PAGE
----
Lucky to be alive...
How often do you get sick?
We live in a dirty world, and our bodies are only so strong. Given the hundreds of millions of bacteria we come in contact with in a given day (depending on our environment, of course), it’s no surprise that at least a few will be pathogenic or succeed in colonizing in or on our bodies, perhaps even causing some gross or lousy side effects. But considering all of the harmful pathogens our body automatically takes care of without us hardly even noticing, it’s truly a feat of biology that we stay so healthy… and a major convenience for us!
Especially for those of us who have access to and partake in modern medicine, fighting off the millions of bacteria we encounter in our day to day lives has become easier and more thoughtless than at any point in human history. Diseases that were most often fatal even to our near ancestors are shrugged off today in many countries as practically harmless, and that’s not even mentioning the illnesses that have been eradicated entirely. Immunizations have changed the world of medicine, and the smallpox vaccine alone prevents upwards of five million untimely fatalities every year. Progress with the development and distribution of other vaccines means infectious diseases like polio, whooping cough, and even the measles may all become historical illnesses of the past that future generations will never suffer from but only read about instead.
That being said, most everyone still gets sick from time to time, no matter how often they wash their hands and no matter how sterile the environment they work and live in. After all, at the end of the day, we’re only animals. You just have to hope that whatever you do get sick with is only something minor that can be easily shaken off or otherwise quickly treated by whatever medicine your doctor prescribes or that you grab over the counter.
Unfortunately, this simple solution just isn’t the case for everyone. For one man named Alex Lewis, a short battle with the common cold would turn out to be anything but common, and before he knew it, he was in a fight for his life and would lose most of his physical self along the way. But did he gain just as much in return? Here’s his story.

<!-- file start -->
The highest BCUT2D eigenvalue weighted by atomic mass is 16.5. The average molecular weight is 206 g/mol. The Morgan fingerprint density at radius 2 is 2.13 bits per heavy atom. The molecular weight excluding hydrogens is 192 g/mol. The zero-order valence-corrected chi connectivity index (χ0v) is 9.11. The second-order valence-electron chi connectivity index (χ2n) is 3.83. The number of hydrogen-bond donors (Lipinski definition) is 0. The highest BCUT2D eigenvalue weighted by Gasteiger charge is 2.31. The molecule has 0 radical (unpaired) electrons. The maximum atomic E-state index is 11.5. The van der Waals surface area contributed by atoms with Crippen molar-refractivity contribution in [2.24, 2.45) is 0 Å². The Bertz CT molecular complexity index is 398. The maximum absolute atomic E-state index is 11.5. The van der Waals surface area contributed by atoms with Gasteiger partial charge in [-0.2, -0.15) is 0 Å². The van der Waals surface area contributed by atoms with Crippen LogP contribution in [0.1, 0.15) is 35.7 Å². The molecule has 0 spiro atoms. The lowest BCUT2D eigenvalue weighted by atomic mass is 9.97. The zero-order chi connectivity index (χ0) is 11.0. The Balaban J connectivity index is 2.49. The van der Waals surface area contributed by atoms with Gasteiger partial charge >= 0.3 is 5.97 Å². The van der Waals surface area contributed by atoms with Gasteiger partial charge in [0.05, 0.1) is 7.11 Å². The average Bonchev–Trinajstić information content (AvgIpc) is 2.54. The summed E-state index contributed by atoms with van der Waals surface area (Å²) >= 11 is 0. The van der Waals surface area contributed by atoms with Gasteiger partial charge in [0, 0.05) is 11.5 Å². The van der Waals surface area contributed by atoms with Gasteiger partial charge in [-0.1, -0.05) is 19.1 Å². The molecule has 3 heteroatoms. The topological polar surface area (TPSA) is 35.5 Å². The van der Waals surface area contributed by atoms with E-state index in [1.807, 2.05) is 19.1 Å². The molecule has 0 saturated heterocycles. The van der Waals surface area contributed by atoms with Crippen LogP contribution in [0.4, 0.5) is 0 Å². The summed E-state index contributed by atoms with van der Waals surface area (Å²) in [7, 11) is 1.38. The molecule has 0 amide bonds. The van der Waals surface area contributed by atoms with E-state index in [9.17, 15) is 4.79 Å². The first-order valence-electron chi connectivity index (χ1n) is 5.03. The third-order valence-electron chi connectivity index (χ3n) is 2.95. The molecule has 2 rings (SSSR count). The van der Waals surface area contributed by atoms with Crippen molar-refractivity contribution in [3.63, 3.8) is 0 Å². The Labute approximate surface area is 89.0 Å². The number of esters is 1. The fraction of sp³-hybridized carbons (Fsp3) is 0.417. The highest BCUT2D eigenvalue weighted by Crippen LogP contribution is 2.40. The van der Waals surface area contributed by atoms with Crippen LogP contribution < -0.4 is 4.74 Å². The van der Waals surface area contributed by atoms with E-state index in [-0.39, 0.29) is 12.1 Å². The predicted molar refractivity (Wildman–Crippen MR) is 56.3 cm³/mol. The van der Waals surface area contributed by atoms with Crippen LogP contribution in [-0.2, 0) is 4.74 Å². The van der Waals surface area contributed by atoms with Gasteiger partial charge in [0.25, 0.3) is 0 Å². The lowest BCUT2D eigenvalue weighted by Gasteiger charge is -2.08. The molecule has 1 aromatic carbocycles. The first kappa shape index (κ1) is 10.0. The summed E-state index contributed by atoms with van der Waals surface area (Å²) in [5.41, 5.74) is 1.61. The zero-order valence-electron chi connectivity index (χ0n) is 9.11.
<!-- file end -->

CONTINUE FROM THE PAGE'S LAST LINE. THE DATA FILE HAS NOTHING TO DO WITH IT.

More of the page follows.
As the saying goes, “health is wealth.” Without your health, they often tell you, you have nothing. And yet so many of us take for granted the fact that we are able to wake up and get ourselves out of bed in the morning and go on to live autonomous, unobstructed, and active lifestyles.
Alex Lewis of Stockbridge, Hampshire, England was your typical boyfriend, father, and pub owner in his early 30s when his life would change forever, and it all started with a cold. Yes, the same cold that hundreds of millions of adults get 2-3 times a year (children can get 6-8!). It’s no wonder that colds are the most frequently occurring infectious diseases in humans. Though it started with a tickle in his throat, his symptoms soon worsened and became more flu-like with a strong headache, exhaustion, and stuffy sinuses. We’ve all been there, right? Alex’s condition, however, grew even more severe as his headache continued and he had unbearable pain in his arms and legs. Even more alarming were the purple blotches that began popping up all over his skin and spreading rapidly. That’s when his partner Lucy knew it was time to call an ambulance.